Weaving its mark: Sustainable, eco-friendly Ramie promises to be a fabric of the future

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March 25, 2018 2:33 AM

Ramie may have just made its initial foray into the world of fashion, but it sure has the potential to rewrite the Indian fashion story.

ramie, fabric, eco friendly fabric, ramie fabric, ramie fibre, meghalayaDuring a visit to Shillong last year, fashion designer Hemant Sagar of Indo-French fashion house Lecoanet Hemant got to know something surprising. (Reuters)

During a visit to Shillong last year, fashion designer Hemant Sagar of Indo-French fashion house Lecoanet Hemant got to know something surprising. He found out that Meghalaya grew India’s first crop of ramie, a flowering plant used to make textile fibre of the same name, in 2017. Native to China, ramie is a linen-like fibre and makes for a great sustainable alternative to the many artificial fibres flooding the Indian market today. Plus, the monsoon-favouring plant provides Meghalaya new hope for business opportunities. So when the state government approached Sagar for assistance in exploring the potential of the fibre, he jumped at the chance. “When I got to know that they (Meghalaya) are growing a linen-like fibre in industrial proportions and it may have close to four crops a year, I felt the Indian market could really benefit from it,” says the 50-year-old designer, who roped in 17 contemporary designers from across the country (including Rajesh Pratap Singh, Payal Khandwala, Alan Alexander Kaleekal of KALEEKAL, Priyanka Ella Lorena Lama of P.E.L.L.A., Shristi Arora of AKIHI, etc) for the project, sending them ramie samples woven by eri silk weavers of Meghalaya. The designers, in turn, experimented with the material to create either apparel or decor using their imagination.

The result of their efforts was presented last month at the residence of Alexandre Ziegler, ambassador of France to India, in the national capital. The exhibition, which showcased the work of the 17 fashion designers, examined the potential of ramie through drape, cut, colour, design and dispensability. “When we first got it, it took us a while to understand its potential,” says Rekha Bhatia of Mumbai-based clothing brand KISHMISH, which was part of the project curated by Sagar. Used to working with natural fabrics such as cotton and khadi, Bhatia and KISHMISH co-founder Kikki Kalia decided to experiment. “We dyed it in a couple of colours and the samples came out looking so great that we decided to create a garment from them,” says Kalia, adding that their interpretation of ramie as a patchwork dress is intended to capture its versatility, as well as its natural ability to create a fall similar to linen or silk.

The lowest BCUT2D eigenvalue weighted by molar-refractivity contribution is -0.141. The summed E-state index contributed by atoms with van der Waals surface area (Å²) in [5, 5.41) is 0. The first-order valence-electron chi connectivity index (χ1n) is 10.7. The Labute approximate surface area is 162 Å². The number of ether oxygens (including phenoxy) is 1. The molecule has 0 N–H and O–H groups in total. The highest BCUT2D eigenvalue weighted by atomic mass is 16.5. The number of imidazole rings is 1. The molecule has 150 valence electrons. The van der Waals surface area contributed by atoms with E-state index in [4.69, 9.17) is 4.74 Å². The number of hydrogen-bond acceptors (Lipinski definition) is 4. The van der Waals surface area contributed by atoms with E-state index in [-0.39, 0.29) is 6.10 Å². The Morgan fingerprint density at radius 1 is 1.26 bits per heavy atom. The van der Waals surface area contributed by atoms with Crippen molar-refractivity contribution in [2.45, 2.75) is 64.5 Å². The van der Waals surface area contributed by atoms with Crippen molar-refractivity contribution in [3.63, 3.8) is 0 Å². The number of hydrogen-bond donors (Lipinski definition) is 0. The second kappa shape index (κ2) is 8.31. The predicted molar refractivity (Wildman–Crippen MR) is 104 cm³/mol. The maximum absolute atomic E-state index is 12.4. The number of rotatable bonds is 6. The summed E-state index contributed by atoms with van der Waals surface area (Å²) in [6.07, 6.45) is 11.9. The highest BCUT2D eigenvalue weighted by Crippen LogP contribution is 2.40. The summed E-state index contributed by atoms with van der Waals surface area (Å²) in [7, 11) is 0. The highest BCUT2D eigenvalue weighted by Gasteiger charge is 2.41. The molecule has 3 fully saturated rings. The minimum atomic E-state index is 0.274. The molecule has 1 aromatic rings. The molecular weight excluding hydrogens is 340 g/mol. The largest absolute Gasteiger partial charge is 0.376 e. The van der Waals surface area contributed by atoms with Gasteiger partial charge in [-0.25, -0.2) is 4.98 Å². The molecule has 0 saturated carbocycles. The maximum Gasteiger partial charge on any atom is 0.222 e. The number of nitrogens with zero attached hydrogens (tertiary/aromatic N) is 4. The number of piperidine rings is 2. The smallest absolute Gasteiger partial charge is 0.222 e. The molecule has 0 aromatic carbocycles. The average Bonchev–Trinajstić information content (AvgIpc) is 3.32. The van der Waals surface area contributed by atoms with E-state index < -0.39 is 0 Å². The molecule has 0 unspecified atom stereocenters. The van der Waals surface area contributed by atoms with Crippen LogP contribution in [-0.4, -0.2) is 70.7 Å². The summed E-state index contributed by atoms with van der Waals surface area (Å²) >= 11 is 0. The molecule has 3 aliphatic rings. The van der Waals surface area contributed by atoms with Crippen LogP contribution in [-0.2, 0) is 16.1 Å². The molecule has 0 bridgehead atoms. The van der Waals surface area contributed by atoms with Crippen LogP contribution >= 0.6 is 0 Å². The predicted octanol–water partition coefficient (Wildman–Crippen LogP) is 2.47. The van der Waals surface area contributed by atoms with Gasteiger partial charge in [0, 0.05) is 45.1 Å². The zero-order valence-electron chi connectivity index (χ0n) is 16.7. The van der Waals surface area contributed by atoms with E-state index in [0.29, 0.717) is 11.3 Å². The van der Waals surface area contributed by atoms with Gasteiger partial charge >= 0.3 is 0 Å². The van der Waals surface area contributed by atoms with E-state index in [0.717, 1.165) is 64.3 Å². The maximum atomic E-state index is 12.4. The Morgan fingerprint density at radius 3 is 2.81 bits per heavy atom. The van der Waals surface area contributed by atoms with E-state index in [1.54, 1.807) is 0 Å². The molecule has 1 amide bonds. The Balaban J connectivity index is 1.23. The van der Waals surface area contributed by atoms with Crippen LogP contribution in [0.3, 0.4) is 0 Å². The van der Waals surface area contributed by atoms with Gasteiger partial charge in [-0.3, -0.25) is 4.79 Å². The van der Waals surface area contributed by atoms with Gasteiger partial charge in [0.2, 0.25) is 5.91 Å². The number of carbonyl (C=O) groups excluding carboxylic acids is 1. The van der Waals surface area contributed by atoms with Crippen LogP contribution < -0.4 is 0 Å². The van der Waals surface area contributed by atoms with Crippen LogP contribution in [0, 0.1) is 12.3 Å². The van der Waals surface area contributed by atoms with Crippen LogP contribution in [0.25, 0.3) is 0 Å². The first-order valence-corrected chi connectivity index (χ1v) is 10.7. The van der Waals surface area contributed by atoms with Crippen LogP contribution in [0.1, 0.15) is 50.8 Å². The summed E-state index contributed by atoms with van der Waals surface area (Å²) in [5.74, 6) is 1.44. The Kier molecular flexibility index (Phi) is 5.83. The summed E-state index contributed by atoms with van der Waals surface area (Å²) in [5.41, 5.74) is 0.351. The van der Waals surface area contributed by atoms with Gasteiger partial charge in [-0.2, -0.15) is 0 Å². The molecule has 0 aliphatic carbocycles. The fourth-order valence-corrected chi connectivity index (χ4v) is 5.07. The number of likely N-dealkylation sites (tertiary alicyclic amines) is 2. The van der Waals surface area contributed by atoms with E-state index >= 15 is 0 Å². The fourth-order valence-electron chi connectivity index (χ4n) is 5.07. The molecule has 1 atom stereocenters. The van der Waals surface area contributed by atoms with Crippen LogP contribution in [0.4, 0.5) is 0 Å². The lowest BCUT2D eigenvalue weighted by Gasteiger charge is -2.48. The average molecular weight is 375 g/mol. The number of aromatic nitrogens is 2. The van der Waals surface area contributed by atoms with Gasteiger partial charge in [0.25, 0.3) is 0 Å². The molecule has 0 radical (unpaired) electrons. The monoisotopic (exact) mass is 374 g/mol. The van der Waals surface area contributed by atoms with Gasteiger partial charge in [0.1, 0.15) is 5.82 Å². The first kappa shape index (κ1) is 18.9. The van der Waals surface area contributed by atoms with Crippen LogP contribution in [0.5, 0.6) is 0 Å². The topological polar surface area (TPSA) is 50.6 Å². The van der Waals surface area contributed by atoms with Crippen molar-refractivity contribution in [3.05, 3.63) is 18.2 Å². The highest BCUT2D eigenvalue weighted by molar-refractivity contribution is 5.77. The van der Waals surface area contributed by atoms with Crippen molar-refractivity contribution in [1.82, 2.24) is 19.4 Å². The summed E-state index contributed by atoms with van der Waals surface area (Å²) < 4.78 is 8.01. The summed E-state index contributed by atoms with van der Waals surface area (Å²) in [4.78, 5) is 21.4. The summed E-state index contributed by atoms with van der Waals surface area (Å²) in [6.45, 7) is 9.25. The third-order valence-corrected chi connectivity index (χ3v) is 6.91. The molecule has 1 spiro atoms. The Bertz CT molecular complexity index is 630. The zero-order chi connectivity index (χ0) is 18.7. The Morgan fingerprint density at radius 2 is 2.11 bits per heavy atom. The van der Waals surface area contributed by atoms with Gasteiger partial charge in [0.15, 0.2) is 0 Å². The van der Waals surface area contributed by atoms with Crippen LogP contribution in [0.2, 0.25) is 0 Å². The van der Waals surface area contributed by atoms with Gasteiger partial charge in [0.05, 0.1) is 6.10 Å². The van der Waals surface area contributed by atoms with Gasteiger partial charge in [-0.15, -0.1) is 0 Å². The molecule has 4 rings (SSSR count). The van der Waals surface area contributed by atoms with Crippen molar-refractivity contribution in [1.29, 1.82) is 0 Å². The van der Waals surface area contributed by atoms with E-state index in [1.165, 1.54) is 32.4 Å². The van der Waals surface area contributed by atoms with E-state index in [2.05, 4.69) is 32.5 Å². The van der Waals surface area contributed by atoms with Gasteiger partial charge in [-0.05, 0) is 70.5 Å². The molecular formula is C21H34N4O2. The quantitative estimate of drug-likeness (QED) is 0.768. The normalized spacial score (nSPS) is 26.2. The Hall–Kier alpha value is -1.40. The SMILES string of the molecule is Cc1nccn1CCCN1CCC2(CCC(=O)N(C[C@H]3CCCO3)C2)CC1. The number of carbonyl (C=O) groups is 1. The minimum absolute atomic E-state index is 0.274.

Highlighting its benefits, Alan Alexander Kaleekal of Kochi-based fashion label KALEEKAL says, “Working with silk is lovely, but it’s an expensive affair. Ramie, on the other hand, could be looked at as a potential cheaper alternative as it’s a plant fibre.” Kaleekal’s namesake label is driven by unconventional designs, anti-fits and a reinterpretation of tailoring techniques by the 28-year-old. The designer, who creates clothes that question beauty, fit and tailoring, works with natural fabrics such as kasavu cotton and silk. “As it’s a plant fabric, I was expecting ramie to be like hemp… but the weaving gave it a smooth finish. It looks like linen, but acts like silk,” the designer says. Kaleekal, who came up with a deconstructed blazer and a pair of pants for the exhibition, feels that the defining feature of the fabric is how it can be used to create ethnic Indian-wear. “Even though it has been around for centuries and is an old fabric, it has only just gained recognition in India. The best part is that you can make any Indian garment out of it because it drapes so well,” says the designer.

There’s more. While working with ramie, Bengaluru-based designer Priyanka Ella Lorena Lama discovered that the cloth has an astonishing resistance to creases. It was, in fact, easier working with ramie than silk as the cloth doesn’t crease, says the designer, who drew inspiration for her work from a friend’s dream about Bastet, a cat goddess from Egyptian mythology, to create an interweave of ramie and Darjeeling rice paper. The result is a feminine silhouette patterned with hieroglyphs along the edges. “It has the significance of hope… that things will work out,” says Lama, the founder and creator of clothing brand P.E.L.L.A., adding, “I always try to envision the finished product before I start working on an idea. Using ramie came very easy to me, as I am used to working with similar textures.”

Then there is Jaipur-based fashion designer Srishti Arora, who crafts jewellery pieces adorned with embroideries and fabrics instead of gemstones under her label AKIHI. For someone who works regularly with silk, ramie was a great find. “Not only is the textile very similar to silk, it’s also a stronger material. This obviously increases the life of the products made out if it, something that’s essential for designers and patrons,” she says. Ramie may have just made its initial foray into the world of fashion, but it sure has the potential to rewrite the Indian fashion story.

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